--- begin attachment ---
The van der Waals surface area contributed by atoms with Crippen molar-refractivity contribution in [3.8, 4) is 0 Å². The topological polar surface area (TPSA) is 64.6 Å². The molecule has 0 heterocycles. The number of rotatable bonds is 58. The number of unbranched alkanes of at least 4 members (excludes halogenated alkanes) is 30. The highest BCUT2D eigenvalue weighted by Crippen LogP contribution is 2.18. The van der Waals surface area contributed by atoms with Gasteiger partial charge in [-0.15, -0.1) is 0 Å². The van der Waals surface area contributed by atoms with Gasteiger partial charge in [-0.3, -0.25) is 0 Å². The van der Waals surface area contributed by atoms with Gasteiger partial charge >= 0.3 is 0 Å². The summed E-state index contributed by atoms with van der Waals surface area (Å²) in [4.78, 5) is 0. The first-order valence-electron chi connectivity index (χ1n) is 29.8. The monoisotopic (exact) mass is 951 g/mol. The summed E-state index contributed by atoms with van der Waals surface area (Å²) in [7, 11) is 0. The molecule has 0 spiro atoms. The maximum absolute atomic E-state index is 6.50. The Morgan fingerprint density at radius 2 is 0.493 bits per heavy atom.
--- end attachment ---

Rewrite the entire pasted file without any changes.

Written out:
The van der Waals surface area contributed by atoms with Crippen molar-refractivity contribution in [3.8, 4) is 0 Å². The topological polar surface area (TPSA) is 64.6 Å². The molecule has 0 heterocycles. The number of rotatable bonds is 58. The number of unbranched alkanes of at least 4 members (excludes halogenated alkanes) is 30. The highest BCUT2D eigenvalue weighted by Crippen LogP contribution is 2.18. The van der Waals surface area contributed by atoms with Gasteiger partial charge in [-0.15, -0.1) is 0 Å². The van der Waals surface area contributed by atoms with Gasteiger partial charge in [-0.3, -0.25) is 0 Å². The van der Waals surface area contributed by atoms with Gasteiger partial charge >= 0.3 is 0 Å². The summed E-state index contributed by atoms with van der Waals surface area (Å²) in [4.78, 5) is 0. The first-order valence-electron chi connectivity index (χ1n) is 29.8. The monoisotopic (exact) mass is 951 g/mol. The summed E-state index contributed by atoms with van der Waals surface area (Å²) in [7, 11) is 0. The molecule has 0 spiro atoms. The maximum absolute atomic E-state index is 6.50. The Morgan fingerprint density at radius 2 is 0.493 bits per heavy atom.